Wednesday, September 30, 2009

Crazy About Juicing

My success with making apple juice and grape juice with my new juicer left me wanting to make more. The flavours were really wonderful, and it is comforting to know that it is all organic fruit, and sugar, with no other colours or preservatives.

So last night, I rounded up my remaining apples (this time, from the espalier tree), along with the Pink Lady and other apples I had neglected in the bin at the bottom of the fridge (I usually end up making an apple crumble dessert to use them up), a number of my asian pears (reserving 2 ice cream buckets full in the fridge for fresh eating), and tossed them all into the juicer.

The process is almost magical. Fill the bottom part of the steamer with water, add fruit in the top strainer part (removing only cores or stems or anything which could make the juice bitter), close the lid and walk away:
Apples and Pears in the Nutristeamer Juicer
About an hour and a half later (only 1 hour for the grapes), the apples have visibly sunken down in the strainer:
Steam-juicing apples and pears
In the middle part of the steamer, there is a wonderful juice. You know it's there, since by that time, the whole house has a wonderful fruity aroma:
Juice in the steam juicer
I use my mom's method, which is to remove the juice (I don't bother to use the nice hose, I just pour it out of the container) into a separate pot, where I add sugar to taste, and turn up the heat so that it comes to a boil or near boil. Meanwhile, start sterilizing a jar or two in boiling water:
Preparing the juice and jars
The full juicer makes approximately 3 litres (3 quarts) of apple or pear juice (about 4 litres of grape juice):
Jars of apple/pear juice
After it's done, I push some of the mushy apples through a sieve, and make myself a bowl of warm applesauce before I toss the remainder out. For the grapes, all that is left is the skins - they are dry and can be dumped directly into the garbage.

The jars cool, and are put in the fridge the next day for enjoying.

I am really happy with my steam juicer, and would highly recommend the Back to Basics Nutri-Steamer Juicer/Cooker set. Not only is it a steam juicer, but you can remove the middle part, and use the top & bottom as a steamer set. Or just use the bottom pot with the lid. So it is a really good buy considering it is not only a very easy-to-use juicer but also a nice stainless steel steamer/cooker set, too. I was happy to find it at (CSN Stores), which not only had the best price I could find, but also was the only seller which shipped to Canada.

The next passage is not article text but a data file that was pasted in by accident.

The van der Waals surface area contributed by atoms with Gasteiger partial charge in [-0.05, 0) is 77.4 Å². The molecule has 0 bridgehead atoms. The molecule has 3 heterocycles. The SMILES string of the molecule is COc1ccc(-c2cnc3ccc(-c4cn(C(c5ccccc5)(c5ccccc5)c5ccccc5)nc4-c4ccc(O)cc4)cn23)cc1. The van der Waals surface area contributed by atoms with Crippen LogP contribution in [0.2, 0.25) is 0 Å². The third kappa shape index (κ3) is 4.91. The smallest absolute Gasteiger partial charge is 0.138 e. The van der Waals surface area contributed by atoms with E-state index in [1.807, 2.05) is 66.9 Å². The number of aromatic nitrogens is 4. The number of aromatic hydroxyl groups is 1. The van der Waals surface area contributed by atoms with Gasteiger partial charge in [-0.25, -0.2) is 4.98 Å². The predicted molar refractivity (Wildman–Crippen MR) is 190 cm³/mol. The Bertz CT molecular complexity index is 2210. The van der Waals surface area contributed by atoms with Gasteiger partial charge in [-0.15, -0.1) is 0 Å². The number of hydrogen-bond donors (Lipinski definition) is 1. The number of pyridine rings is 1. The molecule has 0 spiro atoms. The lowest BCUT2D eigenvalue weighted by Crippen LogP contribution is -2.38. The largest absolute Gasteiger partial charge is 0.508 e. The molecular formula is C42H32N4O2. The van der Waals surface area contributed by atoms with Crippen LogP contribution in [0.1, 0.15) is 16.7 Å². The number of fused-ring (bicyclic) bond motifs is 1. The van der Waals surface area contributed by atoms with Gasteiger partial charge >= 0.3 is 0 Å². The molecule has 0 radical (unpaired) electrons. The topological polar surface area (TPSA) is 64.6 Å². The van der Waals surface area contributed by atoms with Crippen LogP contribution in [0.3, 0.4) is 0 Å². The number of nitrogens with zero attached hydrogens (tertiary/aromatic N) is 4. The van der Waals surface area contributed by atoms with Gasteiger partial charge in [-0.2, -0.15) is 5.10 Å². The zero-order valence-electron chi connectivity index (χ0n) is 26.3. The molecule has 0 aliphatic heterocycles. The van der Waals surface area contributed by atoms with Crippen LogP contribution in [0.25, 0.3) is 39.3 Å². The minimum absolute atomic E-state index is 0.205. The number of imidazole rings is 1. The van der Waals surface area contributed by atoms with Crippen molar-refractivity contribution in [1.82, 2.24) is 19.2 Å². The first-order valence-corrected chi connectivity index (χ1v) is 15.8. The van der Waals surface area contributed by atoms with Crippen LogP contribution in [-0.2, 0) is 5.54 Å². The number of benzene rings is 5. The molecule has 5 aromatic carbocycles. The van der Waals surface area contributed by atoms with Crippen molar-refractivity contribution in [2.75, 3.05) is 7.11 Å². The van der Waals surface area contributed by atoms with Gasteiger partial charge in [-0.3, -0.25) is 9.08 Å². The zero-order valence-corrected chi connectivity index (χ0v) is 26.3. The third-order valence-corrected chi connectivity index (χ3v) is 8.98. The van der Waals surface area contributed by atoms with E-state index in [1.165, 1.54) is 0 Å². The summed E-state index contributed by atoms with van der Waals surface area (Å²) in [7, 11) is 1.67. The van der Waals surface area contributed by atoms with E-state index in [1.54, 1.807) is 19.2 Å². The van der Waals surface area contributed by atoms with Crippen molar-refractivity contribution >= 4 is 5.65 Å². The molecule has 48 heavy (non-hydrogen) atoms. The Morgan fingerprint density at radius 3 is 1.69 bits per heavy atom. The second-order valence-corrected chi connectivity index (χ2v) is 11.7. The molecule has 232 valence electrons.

I only wish I had more fruits now to make into juices. I can't wait until next year.


tina said...

Good morning, I hope you are well. I was reading about your neck. Awful painful injury. Get well soon.

I love your juice and all the fruit you grow. I am just now waking up and can imagine waking to the smell of fresh apple juice. You described it so perfectly. Nothing says fall like fresh apples and the smell of them.

Catherine@AGardenerinProgress said...

I can almost smell it through the computer. It looks so good!

Ruralrose said...

hello, a return visit here from my blog, i have never seen a juicer like this - making juice takes hours at my house i only do it with concords - your "hands on" approach will take you far, that is how it all starts - peace for all

Joyful said...

I'm not a juice maker myself but once my mom made tomato juice. It was years ago and I still remember how wonderful it was. I'm sure your children will have great memories of your juice as well.

Tootsie said...

welll there you go~~~ I'm glad I am not the only one who loves that CSN site!
please come often to enter!!!

Anonymous said...

Vegetable juice doesn't raise insulin levels like fruit juice. The only exceptions would be carrot and beet juice (and most vegetables that grow underground), which function similarly to fruit juice. Juicers

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